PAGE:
This form provides you with information about the health coverage offered by your employer and, in some cases, about whether you enrolled in this coverage.
If you enrolled in a health plan through the Marketplace, the information in Part II of Form 1095-C could help determine if you’re eligible for the premium tax credit. If you did not enroll in a health plan through the Marketplace, this information is not relevant to you.
If there is information in Part III of Form 1095-C, review this information to determine if there are months when you or your family members did not have coverage. If there are months you did not have coverage, you should determine if you qualify for an exemption from the requirement to have coverage. If not, you must make an individual shared responsibility payment.
You are not required to file a tax return solely because you received a Form 1095-C if you are otherwise not required to file a tax return.
Do not attach Form 1095-C to your tax return – keep it with your tax records.
What if I don’t get my Form 1095-C?

You might not receive a Form 1095-C by the time you are ready to file your 2015 tax return, and it is not necessary to wait for it to file.
The information on these forms may assist in preparing a return, and you, however you can prepare and file your return using other information about your health insurance
The IRS does not issue and cannot provide you with your Form 1095-C. For questions about your Form 1095-C, contact your employer. See line 10 of Form 1095-C for a contact number.
Depending upon your circumstances, you might also receive Forms 1095-A and 1095-B. For information on these forms, see our Questions and Answers about Health Care Information Forms for Individuals.

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Averaging Full-time and Full-time Equivalent Employees and Why it Matters

For purposes of the Affordable Care Act, employers average their number of employees across the months in the year to see whether they will be an applicable large employer. This is important to do because two provisions of the health care law apply only to ALEs and are now in effect. These are the employer shared responsibility provision and the employer information reporting provision for offers of minimum essential coverage. In addition, self-insured ALEs – that is, employers who sponsor self-insured group health plans – have additional provider information reporting requirements.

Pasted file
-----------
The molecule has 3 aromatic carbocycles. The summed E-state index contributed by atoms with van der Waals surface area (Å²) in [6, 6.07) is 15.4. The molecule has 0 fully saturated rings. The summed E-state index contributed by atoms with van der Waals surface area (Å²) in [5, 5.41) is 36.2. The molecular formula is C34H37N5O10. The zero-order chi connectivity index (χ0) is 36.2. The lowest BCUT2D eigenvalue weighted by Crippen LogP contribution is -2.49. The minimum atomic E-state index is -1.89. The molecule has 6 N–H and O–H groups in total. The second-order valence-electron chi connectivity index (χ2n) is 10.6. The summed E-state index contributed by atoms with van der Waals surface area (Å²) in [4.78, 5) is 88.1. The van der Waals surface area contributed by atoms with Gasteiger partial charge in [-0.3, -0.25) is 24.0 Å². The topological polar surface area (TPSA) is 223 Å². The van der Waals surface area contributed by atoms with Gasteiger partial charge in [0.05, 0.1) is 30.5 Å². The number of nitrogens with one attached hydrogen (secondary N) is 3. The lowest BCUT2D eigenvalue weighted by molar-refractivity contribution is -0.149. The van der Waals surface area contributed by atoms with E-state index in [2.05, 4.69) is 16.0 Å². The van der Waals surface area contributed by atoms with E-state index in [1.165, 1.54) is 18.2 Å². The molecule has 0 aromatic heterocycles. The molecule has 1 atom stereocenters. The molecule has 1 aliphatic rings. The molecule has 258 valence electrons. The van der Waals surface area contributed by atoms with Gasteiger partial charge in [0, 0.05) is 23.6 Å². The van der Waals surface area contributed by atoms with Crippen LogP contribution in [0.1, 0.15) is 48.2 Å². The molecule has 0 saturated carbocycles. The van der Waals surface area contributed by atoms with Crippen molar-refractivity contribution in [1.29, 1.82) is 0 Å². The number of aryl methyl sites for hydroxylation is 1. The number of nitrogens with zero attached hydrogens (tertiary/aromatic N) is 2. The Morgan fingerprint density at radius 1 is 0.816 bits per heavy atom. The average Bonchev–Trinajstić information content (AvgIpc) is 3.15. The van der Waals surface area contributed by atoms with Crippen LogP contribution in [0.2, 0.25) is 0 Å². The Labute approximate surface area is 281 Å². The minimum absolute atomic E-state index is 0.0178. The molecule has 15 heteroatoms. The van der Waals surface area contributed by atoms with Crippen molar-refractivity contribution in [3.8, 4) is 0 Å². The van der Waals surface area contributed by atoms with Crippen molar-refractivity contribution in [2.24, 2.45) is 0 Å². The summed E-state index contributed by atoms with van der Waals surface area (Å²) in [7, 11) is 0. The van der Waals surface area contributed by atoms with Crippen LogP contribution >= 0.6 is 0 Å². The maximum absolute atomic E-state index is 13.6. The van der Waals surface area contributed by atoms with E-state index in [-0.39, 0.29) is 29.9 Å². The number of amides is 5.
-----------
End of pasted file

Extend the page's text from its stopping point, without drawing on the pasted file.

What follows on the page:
Remember that the vast majority of employers will fall below the ALE threshold number of employees and, therefore, will not be subject to the employer shared responsibility provisions.

Here are definitions to three terms that are significant in determining whether your organization is an ALE. In general:

A full-time employee is an employee who is employed on average, per month, at least 30 hours of service per week, or at least 130 hours of service in a calendar month.
A full-time equivalent employee is a combination of employees, each of whom individually is not a full-time employee, but who, in combination, are equivalent to a full-time employee.
An aggregated group is commonly owned or otherwise related or affiliated employers, which must combine their employees to determine their workforce size.
To determine if your organization is an applicable large employer for a year, count your organization’s full-time employees and full-time equivalent employees for each month of the prior year. If you are a member of an aggregated group, count the full-time employees and full-time equivalent employees of all members of the group for each month of the prior year. Then average the numbers for the year. Employers with 50 or more full-time equivalent employees are applicable large employers and will need to file an annual information return reporting whether and what health insurance they offered employees. In addition, they are subject to the Employer Shared Responsibility provisions.